The Australian financial market is in chaos as investors react to the possibility of Greece defaulting on its debt. Today the S&P/ASX200 index closed at a low 156.2 points, or 3.7 per cent, to 4038.5. The All Ordinaries index was 152.3 points, or 3.56 per cent, lower at 4125.1. This is its second-worst one-day fall since the end of the global financial crisis two years ago.
In early trade overnight, European exchanges dropped further, driven by fears that major French banks would be downgraded by Moody's this week because of their exposure to Greek sovereign bonds.
Yesterday, the dollar fell to US3c to a one-month low of $US 1.03, leading local stocks down as well.
This downward slide started off on Friday, when US and European stocks began fallingdue to fears over both the Greek debt crisis and the resignation of the European Central Bank economist, Juergen Stark. The DOW Jones dropped 3 per cent to under 11,000 points and the London FTSE 100 fell 2.35 per cent.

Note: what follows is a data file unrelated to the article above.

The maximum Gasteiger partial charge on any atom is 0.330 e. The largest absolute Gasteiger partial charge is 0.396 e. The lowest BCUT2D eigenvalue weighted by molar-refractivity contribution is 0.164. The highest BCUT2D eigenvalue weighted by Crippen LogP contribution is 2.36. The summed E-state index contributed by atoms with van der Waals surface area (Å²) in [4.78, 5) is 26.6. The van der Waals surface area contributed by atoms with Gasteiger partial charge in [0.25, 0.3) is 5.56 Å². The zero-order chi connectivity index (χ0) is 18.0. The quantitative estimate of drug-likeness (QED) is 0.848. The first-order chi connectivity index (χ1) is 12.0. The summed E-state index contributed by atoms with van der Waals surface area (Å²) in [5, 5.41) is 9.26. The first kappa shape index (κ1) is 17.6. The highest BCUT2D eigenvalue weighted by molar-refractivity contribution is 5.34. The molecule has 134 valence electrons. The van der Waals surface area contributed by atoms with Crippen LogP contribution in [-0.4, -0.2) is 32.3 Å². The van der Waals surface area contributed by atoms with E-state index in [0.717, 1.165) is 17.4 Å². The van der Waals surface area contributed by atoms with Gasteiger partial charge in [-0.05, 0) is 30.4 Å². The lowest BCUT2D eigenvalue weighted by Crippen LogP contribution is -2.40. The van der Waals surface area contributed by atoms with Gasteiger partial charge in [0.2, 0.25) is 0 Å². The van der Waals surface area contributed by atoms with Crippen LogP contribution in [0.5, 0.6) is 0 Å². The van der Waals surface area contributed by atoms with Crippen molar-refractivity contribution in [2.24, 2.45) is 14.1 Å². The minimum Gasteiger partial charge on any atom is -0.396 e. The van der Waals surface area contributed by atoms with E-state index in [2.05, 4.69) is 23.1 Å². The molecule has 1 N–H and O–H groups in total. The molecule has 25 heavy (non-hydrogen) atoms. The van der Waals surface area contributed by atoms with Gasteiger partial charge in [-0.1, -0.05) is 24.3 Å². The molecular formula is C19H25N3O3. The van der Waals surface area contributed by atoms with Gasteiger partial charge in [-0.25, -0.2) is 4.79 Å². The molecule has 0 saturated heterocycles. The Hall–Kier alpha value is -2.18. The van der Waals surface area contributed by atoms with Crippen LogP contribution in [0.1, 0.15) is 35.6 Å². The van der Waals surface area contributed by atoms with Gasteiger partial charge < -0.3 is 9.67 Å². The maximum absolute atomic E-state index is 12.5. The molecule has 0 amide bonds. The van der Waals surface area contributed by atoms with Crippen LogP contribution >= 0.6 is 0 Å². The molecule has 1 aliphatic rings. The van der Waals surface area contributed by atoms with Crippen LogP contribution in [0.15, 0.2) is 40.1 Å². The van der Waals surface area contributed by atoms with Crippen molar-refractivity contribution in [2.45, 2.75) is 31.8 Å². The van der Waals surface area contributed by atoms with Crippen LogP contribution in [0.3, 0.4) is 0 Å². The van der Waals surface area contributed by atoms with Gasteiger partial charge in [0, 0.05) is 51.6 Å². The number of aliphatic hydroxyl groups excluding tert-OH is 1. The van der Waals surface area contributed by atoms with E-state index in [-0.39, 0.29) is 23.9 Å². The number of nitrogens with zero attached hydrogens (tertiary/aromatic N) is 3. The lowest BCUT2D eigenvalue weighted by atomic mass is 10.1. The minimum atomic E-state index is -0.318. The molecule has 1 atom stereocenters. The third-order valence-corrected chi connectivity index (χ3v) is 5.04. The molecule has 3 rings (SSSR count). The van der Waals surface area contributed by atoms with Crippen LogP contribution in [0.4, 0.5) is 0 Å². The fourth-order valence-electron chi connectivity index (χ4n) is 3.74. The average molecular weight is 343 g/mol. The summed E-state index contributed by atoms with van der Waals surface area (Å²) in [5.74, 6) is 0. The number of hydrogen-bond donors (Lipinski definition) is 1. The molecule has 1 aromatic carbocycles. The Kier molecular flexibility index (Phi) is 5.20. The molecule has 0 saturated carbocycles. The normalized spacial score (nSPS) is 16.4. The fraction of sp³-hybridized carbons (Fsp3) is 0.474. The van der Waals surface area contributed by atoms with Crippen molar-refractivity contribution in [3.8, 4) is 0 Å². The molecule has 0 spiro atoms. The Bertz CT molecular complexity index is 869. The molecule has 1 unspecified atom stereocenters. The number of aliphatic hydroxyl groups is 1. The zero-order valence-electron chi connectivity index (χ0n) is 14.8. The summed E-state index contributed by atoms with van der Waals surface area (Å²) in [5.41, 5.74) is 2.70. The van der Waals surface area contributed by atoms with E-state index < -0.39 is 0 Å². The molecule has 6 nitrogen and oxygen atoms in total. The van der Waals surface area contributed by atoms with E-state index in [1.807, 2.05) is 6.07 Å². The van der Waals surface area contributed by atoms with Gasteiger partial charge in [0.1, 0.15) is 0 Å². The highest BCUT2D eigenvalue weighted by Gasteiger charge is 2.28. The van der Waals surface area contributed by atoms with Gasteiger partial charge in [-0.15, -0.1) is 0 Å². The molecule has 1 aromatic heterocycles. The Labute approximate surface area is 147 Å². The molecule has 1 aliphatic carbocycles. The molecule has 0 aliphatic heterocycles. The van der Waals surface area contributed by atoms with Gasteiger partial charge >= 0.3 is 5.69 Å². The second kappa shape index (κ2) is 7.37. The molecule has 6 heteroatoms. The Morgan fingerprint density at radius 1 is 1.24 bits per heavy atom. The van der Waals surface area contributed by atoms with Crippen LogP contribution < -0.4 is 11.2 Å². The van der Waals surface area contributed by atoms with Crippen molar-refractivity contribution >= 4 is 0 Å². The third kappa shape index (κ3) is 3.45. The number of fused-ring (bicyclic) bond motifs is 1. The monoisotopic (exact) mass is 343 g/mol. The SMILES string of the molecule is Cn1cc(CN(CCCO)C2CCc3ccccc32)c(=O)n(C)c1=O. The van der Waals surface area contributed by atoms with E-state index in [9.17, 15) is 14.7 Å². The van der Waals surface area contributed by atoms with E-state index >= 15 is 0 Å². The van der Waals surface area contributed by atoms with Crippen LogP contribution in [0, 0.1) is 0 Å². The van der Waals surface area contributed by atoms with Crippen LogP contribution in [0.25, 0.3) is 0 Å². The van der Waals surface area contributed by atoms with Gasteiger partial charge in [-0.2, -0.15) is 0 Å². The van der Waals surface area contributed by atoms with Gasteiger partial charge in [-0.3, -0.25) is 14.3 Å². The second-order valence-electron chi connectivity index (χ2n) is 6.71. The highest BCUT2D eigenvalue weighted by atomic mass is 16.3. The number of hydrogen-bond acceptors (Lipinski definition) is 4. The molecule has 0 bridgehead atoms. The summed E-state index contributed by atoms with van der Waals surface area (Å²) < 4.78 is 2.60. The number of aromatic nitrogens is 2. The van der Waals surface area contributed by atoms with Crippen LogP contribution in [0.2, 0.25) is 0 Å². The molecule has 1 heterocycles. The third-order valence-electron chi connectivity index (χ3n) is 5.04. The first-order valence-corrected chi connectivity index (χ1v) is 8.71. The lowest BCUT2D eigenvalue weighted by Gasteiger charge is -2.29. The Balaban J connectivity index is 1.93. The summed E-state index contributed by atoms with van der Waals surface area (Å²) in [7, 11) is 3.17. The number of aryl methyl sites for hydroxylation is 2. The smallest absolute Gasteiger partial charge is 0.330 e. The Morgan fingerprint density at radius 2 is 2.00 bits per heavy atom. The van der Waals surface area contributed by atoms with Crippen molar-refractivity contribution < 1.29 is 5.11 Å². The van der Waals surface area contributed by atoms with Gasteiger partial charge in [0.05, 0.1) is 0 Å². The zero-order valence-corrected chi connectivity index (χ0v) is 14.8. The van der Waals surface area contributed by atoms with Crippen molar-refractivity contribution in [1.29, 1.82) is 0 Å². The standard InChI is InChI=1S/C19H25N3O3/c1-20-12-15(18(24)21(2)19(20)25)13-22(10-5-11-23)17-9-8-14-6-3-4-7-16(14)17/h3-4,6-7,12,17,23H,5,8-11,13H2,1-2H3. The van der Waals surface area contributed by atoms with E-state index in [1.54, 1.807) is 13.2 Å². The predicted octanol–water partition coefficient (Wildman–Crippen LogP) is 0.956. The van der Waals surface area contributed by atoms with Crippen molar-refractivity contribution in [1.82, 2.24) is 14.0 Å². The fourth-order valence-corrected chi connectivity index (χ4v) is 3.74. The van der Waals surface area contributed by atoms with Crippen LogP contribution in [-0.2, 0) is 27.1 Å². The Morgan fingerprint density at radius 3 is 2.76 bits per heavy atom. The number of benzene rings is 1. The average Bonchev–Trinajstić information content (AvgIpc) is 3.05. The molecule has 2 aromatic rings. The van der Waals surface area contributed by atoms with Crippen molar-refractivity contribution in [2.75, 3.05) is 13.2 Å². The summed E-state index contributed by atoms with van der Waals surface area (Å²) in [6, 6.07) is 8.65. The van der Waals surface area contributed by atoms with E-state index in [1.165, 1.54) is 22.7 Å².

There was more bad news yesterday for global economic growth as the Organisation for Economic Co-operation and Development (OECD) released data that predicts a slowing in economic activity in most developed countries.
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The worst performing stock in the ASX 100 was Cochlear Ltd, which plunged 20.3 per cent, or by $14.68 to $57.50, after it announced it is recalling its latest hearing implant the Nucleus CI 512.
Financials fell 3.9 per cent as all major retail banks suffered. Westpac shed the most value of the big four, closing 93 cents or 4.6 per cent down to $19.20.
Major miners dropped on the back of lower offshore commodity prices, with BHP Billiton ending the day $1.46, or 3.9 per cent down to $36.45. Fellow miner Rio Tinto closed $3.05 or 4.3 per cent down at $68.20.
Gold stocks were among the few that gained on the day, with AngloGold Ashanti rising 6.38 per cent to $9.17 and Newcrest Mining rising above the top 20 to maintain $39.80 and losing only .2 per cent.